So there we were after choir rehearsal, more than 20 of us gathered for what’s called a pub sing.
It’s commonplace in England and Ireland, I suppose, but a rarity in the States.
In fact, this was my first encounter. One of our members had reserved a room at a tavern down the street.
Our Boston Revels organization hosts public versions of these during the year, but this was more impromptu. Yes, we had a stack of the organization’s songbooks, just in case. As our motto states, “Where tradition comes to life.”
Two of those present had birthdays, so we belted out in the traditional Happy Birthday song, in glorious four-part harmony – maybe more.
And then one basso voice continued in a dark melody with lyrics like “long ago your hair turned gray, now it’s falling out, they say,” or “it’s your birthday, never fear, you’ll be dead this time next year.” He was quickly joined by a soprano across the table in what became a competition to see who could remember lines the other didn’t know.
For those with a mordant sense of humor, it’s (UHH!) great fun. You can even Google it under the “Happy Birthday Dirge.” For the record, we sang it much better than any of the versions you’ll hear there.
Fortunately, my birthday had slipped past unnoticed just a few weeks earlier.
My wife came across an article that noted the primary cultural focus in 21st century America is fine food and wine. It’s what intelligent people discuss, even argue about, in casual conversation. And just look at all the writing focused on it today.
A related factor the article raised was that in modern history, in each century one nation has dominated in one art form rather than many. That’s had me thinking, even though I think America led on two fronts in the 2oth century.
Here are ten examples that spring to my mind.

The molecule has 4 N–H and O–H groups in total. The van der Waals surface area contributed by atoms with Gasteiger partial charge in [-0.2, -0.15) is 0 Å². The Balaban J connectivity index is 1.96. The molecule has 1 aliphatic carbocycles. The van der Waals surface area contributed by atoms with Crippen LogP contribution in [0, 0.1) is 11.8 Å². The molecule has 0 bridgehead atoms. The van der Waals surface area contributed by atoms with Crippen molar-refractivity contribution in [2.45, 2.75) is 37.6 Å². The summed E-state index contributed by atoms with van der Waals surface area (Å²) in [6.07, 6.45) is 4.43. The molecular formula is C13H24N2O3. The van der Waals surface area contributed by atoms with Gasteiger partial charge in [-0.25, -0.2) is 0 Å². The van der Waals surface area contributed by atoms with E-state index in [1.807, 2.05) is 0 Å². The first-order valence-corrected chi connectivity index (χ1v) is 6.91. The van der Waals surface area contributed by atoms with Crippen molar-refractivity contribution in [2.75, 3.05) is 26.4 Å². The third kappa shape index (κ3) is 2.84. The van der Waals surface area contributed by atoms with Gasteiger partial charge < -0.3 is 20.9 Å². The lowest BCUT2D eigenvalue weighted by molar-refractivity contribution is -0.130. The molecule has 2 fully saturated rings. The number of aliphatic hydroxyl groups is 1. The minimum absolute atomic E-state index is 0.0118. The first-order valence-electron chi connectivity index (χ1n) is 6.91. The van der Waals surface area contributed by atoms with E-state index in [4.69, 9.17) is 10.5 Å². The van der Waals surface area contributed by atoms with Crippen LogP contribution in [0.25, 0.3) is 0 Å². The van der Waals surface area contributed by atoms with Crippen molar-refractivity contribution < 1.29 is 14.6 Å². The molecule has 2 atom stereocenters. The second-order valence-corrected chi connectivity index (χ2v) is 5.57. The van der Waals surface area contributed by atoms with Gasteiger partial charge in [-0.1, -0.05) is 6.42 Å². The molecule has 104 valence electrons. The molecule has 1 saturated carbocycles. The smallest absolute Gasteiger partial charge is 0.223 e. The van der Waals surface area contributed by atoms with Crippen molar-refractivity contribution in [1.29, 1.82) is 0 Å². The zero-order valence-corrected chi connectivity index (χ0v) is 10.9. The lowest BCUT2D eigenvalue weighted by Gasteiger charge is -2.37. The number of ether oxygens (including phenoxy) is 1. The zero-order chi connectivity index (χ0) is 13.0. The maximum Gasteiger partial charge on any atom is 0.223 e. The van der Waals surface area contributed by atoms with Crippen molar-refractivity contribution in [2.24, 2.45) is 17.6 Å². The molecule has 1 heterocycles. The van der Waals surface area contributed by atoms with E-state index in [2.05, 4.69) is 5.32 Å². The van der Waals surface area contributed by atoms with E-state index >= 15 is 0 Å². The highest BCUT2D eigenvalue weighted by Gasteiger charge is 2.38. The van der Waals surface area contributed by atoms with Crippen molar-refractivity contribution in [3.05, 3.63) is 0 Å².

Painting and sculpture. 16th century Italian masters.
Theater. 16th century England. Shakespeare is unrivaled.
Painting. 17th century Dutch masters.
Painting. 19th century France culminating in Impressionism.
The symphony. 19th century Germany towering in Beethoven and Brahms. Do we think of Vienna as essentially German?
The novel. 19th century England and America. Moby Dick and Huckleberry Finn may be flawed but they remain original masterworks.
Opera. 19th century Italy. Verdi and Puccini remain the core of the repertoire.
Ballet. 19th century Russia. Its great symphonists excelled here. And look where the great dancers and teachers still come from.
Movies. 20th century America. (Shall we consider Hollywood as a nation unto itself?)
Popular music. 20th century America as jazz and then rock evolve. (Note that this happens more in the eastern half of the country – New Orleans, Kansas City, Memphis, Cleveland, Nashville, but especially New York.)
I’ll leave it to others to look for the food trends over time.
Boston Revels is an organization – maybe I should say institution – devoted to keeping community tradition alive through music, storytelling, dance, and the like. It has affiliates in nine other cities.
Here are 10 examples of its activity:
The annual Christmas production. Revels packs Harvard’s historic Sanders Theatre for 17 performances of its holiday show. Each year, there’s a new theme – Renaissance Italy, Wales, Spain’s Camino de Santiago, Victorian England, Canada’s Acadians combined with Louisiana’s Cajuns, for instance – along with some crowd pleasers that can never, ever, be omitted. It’s a great way to introduce children to theater and live music and dance, but adults are all enthralled by the action. These shows sell out quickly. And one thing I value especially, there’s no mention of Santa Claus.